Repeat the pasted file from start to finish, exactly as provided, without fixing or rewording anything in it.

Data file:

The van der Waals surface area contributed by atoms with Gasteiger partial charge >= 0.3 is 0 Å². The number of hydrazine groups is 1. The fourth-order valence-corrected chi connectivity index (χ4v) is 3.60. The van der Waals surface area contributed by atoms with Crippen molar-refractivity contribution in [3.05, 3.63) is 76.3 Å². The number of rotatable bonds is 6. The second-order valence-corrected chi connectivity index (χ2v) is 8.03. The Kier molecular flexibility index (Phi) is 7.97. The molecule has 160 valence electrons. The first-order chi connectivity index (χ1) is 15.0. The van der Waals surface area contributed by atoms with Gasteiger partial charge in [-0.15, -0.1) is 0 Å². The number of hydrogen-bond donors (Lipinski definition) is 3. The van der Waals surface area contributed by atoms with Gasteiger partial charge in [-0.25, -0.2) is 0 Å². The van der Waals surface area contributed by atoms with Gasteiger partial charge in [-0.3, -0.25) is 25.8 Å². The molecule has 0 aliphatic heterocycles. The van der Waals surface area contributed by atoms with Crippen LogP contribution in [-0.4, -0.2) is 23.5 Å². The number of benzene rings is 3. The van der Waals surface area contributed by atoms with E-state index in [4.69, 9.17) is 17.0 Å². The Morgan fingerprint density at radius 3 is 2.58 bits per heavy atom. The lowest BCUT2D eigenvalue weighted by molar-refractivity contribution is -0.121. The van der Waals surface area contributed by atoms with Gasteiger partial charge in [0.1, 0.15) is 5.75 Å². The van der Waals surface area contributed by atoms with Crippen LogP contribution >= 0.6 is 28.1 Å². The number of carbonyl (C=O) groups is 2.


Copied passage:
The van der Waals surface area contributed by atoms with Gasteiger partial charge >= 0.3 is 0 Å². The number of hydrazine groups is 1. The fourth-order valence-corrected chi connectivity index (χ4v) is 3.60. The van der Waals surface area contributed by atoms with Crippen molar-refractivity contribution in [3.05, 3.63) is 76.3 Å². The number of rotatable bonds is 6. The second-order valence-corrected chi connectivity index (χ2v) is 8.03. The Kier molecular flexibility index (Phi) is 7.97. The molecule has 160 valence electrons. The first-order chi connectivity index (χ1) is 15.0. The van der Waals surface area contributed by atoms with Gasteiger partial charge in [-0.15, -0.1) is 0 Å². The number of hydrogen-bond donors (Lipinski definition) is 3. The van der Waals surface area contributed by atoms with Gasteiger partial charge in [-0.25, -0.2) is 0 Å². The van der Waals surface area contributed by atoms with Gasteiger partial charge in [-0.3, -0.25) is 25.8 Å². The molecule has 0 aliphatic heterocycles. The van der Waals surface area contributed by atoms with Crippen LogP contribution in [-0.4, -0.2) is 23.5 Å². The number of benzene rings is 3. The van der Waals surface area contributed by atoms with E-state index in [4.69, 9.17) is 17.0 Å². The Morgan fingerprint density at radius 3 is 2.58 bits per heavy atom. The lowest BCUT2D eigenvalue weighted by molar-refractivity contribution is -0.121. The van der Waals surface area contributed by atoms with Gasteiger partial charge in [0.1, 0.15) is 5.75 Å². The van der Waals surface area contributed by atoms with Crippen LogP contribution >= 0.6 is 28.1 Å². The number of carbonyl (C=O) groups is 2.